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Ultra-processed food, sedentary lifestyle fuelling cancers in Indians under 40: Doctors


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Shillong, June 23: Poor lifestyle choices with regular consumption of ultra-processed foods, and a sedentary lifestyle are increasing cancer cases among people under 40 years of age in India, said doctors on Sunday.


Several factors are contributing to the rise in cancer cases among younger people in India.


One of the primary reasons is increased consumption of processed foods, tobacco, and alcohol, sedentary lifestyles, obesity, and stress.


Environmental pollution is another critical factor.


India’s cities are plagued by high levels of pollution, which has been linked to various types of cancer.


Air and water pollution expose individuals to carcinogenic substances, significantly increasing their cancer risk.


“Ultra-processed foods and sedentary lifestyles are emerging as significant contributors to the rising cancer rates among young Indians.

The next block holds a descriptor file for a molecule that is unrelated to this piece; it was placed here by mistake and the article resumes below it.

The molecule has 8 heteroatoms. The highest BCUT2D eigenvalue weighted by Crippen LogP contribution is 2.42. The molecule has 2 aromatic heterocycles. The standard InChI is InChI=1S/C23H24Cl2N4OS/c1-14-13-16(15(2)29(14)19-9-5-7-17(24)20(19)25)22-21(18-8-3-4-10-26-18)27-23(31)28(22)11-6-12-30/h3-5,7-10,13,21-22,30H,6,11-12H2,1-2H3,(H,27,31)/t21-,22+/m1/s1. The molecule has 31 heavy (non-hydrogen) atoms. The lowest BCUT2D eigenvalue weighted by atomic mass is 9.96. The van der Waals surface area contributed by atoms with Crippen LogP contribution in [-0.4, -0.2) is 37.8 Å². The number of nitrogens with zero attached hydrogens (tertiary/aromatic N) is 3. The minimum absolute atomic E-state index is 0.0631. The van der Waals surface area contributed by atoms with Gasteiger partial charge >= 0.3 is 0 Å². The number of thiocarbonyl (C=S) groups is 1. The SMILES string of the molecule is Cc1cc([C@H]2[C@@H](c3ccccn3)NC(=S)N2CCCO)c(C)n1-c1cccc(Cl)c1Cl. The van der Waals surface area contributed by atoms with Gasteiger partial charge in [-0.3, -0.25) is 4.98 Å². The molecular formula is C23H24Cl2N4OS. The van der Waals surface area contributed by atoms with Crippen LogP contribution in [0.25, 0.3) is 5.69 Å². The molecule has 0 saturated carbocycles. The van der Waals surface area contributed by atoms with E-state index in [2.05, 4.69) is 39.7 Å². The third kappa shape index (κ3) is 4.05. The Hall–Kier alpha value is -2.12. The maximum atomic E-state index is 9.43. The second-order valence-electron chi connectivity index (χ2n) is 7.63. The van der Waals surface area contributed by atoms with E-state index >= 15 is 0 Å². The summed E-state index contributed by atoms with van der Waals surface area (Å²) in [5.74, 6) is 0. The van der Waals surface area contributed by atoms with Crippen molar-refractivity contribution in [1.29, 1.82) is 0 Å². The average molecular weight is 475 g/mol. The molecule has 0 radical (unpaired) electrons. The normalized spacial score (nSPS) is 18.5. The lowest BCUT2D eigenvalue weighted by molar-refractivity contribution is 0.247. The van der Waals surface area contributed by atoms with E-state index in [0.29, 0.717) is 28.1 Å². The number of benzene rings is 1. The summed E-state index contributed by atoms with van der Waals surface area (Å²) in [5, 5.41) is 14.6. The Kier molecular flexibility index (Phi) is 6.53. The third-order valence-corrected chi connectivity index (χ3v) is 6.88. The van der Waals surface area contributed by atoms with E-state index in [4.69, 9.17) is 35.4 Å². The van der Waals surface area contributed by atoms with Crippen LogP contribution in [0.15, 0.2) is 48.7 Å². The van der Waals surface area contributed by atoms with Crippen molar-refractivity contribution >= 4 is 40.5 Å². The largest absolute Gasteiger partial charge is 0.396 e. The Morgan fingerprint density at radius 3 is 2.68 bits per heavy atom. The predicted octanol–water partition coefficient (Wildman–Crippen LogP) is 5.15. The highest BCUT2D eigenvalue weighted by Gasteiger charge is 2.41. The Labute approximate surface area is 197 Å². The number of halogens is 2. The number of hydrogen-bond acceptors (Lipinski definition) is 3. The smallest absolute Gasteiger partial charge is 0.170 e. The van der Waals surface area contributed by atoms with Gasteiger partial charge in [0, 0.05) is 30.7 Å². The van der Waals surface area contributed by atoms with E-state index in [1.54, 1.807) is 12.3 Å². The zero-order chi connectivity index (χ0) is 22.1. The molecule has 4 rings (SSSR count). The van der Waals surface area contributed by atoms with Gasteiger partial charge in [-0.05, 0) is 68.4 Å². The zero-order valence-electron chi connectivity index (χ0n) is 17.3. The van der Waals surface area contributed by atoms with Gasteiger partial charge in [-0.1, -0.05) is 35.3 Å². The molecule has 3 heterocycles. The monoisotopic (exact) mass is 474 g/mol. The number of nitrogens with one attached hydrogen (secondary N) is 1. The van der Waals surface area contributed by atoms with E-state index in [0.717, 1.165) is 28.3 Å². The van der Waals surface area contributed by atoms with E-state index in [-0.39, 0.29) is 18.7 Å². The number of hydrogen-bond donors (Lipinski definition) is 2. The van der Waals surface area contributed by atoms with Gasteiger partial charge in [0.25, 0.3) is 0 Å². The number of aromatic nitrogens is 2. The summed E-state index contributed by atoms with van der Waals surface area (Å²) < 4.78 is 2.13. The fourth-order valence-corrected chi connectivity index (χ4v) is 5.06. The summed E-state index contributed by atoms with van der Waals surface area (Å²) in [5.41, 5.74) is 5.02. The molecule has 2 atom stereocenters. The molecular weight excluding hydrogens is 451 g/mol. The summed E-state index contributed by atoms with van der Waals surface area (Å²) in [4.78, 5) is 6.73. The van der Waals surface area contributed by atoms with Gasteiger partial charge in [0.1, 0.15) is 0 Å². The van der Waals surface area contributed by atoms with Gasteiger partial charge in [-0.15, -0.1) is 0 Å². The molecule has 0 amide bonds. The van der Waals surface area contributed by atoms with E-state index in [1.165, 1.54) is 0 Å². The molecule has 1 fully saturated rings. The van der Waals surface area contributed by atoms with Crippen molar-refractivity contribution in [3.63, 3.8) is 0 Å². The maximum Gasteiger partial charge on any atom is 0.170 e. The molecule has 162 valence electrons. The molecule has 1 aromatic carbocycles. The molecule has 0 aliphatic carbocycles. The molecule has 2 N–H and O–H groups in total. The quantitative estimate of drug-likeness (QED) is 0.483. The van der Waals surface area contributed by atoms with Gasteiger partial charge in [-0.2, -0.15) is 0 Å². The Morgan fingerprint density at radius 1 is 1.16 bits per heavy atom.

“The high intake of these foods, laden with unhealthy additives, combined with physical inactivity, is creating a health crisis,” Dr. Rahul Bhargava, Director and head of the Department of Haematology and BMT at Fortis Memorial Research Institute told IANS.


“It’s imperative to adopt healthier dietary habits and an active lifestyle to curb this alarming trend,” he added.


According to a recent study by Cancer Mukt Bharat Foundation, a Delhi-based non-profit foundation, 20 per cent of cancer cases in India are now being diagnosed in people below 40 years of age.


The study shows that men constitute 60 per cent of these young cancer patients, while women make up the remaining 40 per cent.


The gender disparity may be due to higher rates of tobacco use, occupational exposure, and lifestyle choices among men in India.


“In our country, escalating rates of obesity, change in dietary habits, specifically the increase in consumption of ultra-processed food, and sedentary lifestyles are associated with higher cancer rates,” said Dr. Ashish Gupta, principal investigator and senior oncologist at Unique Hospital Cancer Center, Delhi, told IANS.


The doctors called for the urgent need for lifestyle interventions to combat the rising cancer rates among young Indians. Dr. Ashish, also heading Cancer Mukt Bharat Campaign in India, emphasised the importance of a “combined effort from the government, healthcare professionals, and the community to tackle the rising cancer rates among young adults”.


“Policies promoting clean air and water, regular physical activity, and access to nutritious food must be prioritised. Additionally, we must invest in better healthcare infrastructure to ensure timely diagnosis and treatment,” he said. (IANS)


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